CUSMA/USMCA/T-MEC Certification Requirements
Trade Talk Blog • August 30, 2021
T

he CUSMA/USMCA/T-MEC – also known as the new NAFTA – addresses the ever-changing trade challenges and is set to facilitate trade between Canada, the United States, and Mexico.

The implementation of CUSMA/USMCA/T-MEC changed what would be acceptable on a free trade certificate. No longer is there a standardized format to the certification form, and questions about what is now acceptable are frequent. This article will provide an overview of this new trade agreement and cover the required data elements for CUSMA/USMCA/T-MEC certification.

What is CUSMA/USMAC/T-MEC?

The Canada – United States – Mexico Trade Agreement (CUSMA) is a trade agreement between these three countries. On July 1, 2020, the agreement came into effect to replace the North American Free Trade Agreement (NAFTA).

In the US, this agreement is referred to as the United States – Canada – Mexico Agreement (USMCA), and in Mexico it is referred to as Tratado entre México, Estados Unidos y Canadá (T-MEC).

What is needed to claim preferential treatment under CUSMA/USMAC/T-MEC?

As a Canadian or US importer looking to certify that a good qualifies as an originating good, you can claim preferential tariff treatment based on a Certification of Origin completed by yourself (the importer), the exporter, or the producer of the good.

There is no prescribed format for the certification. You may provide the certification as an invoice or other type of document. You may submit a certificate covering either a single importation or multiple importations of identical goods within a 12-month period. What matters is that the information describes the originating good with enough detail to help customs identify it and assess whether it meets the requirements.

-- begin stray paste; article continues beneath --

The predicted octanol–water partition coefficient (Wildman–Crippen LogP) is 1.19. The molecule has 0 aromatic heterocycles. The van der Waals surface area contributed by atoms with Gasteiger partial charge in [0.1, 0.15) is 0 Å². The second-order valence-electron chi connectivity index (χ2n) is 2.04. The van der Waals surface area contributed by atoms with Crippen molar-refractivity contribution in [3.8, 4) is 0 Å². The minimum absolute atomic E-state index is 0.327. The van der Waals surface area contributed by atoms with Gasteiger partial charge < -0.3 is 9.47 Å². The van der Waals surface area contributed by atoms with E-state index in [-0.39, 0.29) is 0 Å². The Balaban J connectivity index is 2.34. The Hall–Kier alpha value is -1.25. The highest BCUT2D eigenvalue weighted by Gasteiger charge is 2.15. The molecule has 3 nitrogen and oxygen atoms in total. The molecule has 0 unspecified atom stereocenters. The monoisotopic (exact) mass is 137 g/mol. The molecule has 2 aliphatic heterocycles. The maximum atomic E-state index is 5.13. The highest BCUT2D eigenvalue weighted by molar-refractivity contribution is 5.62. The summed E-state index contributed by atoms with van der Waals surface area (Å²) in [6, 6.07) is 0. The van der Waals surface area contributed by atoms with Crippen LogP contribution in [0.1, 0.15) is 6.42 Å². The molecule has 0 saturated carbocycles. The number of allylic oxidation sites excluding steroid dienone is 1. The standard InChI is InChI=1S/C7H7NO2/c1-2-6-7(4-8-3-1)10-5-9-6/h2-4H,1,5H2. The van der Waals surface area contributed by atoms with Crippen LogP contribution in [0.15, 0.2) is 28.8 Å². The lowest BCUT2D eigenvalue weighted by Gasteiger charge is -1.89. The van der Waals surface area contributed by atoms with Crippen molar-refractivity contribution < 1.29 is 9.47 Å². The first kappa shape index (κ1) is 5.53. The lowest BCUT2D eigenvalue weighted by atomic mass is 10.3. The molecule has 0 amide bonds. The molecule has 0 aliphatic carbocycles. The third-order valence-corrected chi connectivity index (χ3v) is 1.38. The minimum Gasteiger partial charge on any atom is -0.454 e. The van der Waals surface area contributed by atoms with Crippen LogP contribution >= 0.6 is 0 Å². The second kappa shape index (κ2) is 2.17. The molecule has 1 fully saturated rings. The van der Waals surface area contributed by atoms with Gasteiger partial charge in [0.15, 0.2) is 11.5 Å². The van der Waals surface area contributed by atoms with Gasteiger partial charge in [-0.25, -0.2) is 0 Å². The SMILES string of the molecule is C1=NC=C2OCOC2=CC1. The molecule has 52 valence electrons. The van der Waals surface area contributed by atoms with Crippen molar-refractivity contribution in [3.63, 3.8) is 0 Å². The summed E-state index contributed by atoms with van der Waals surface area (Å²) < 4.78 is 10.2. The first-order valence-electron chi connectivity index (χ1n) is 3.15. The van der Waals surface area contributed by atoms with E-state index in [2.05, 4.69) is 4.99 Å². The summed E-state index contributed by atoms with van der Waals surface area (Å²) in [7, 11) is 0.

What are the CUSMA/USMCA/T-MEC certification requirements and data elements?

To claim preferential tariff treatment under CUSMA-USMCA-T-MEC, you will need a Certification of Origin. As we explained in the previous section, the Certificate of Origin does not have a standard format. Instead, it consists of crucial data elements set out in Annex 5-A of the Origin Procedures Chapter (Chapter 5 of the CUSMA).

The Certification of Origin must contain the following 9 data elements that indicate that the good is originating and that it meets other applicable requirements:

  1. Importer, Exporter, or Producer – Certification of Origin: Specify whether the certifier is the importer, exporter, or producer as indicated in Article 5.2 of Chapter 5 of the CUSMA/USMCA/T-MEC.
  1. Certifier: Provide details about the certifier, including name, title, address, country, telephone number, and email address.
  1. Exporter: If the exporter is different from the certifier, provide details about the exporter, including name, title, address, country, telephone number, and email address. Exporter information is not required if the producer is completing the Certificate of Origin and does not know the identity of the exporter. Exporter address indicates the place of export in one of the CUSMA/USMCA/T-MEC countries.
  1. Producer: If the producer is different from the certifier or exporter, provide details about the producer, including name, title, address, country, telephone number, and email address. When there are multiple producers, state Various or provide a list of producers. If you want this information to remain confidential, you may comment “available upon request by the importing authorities“.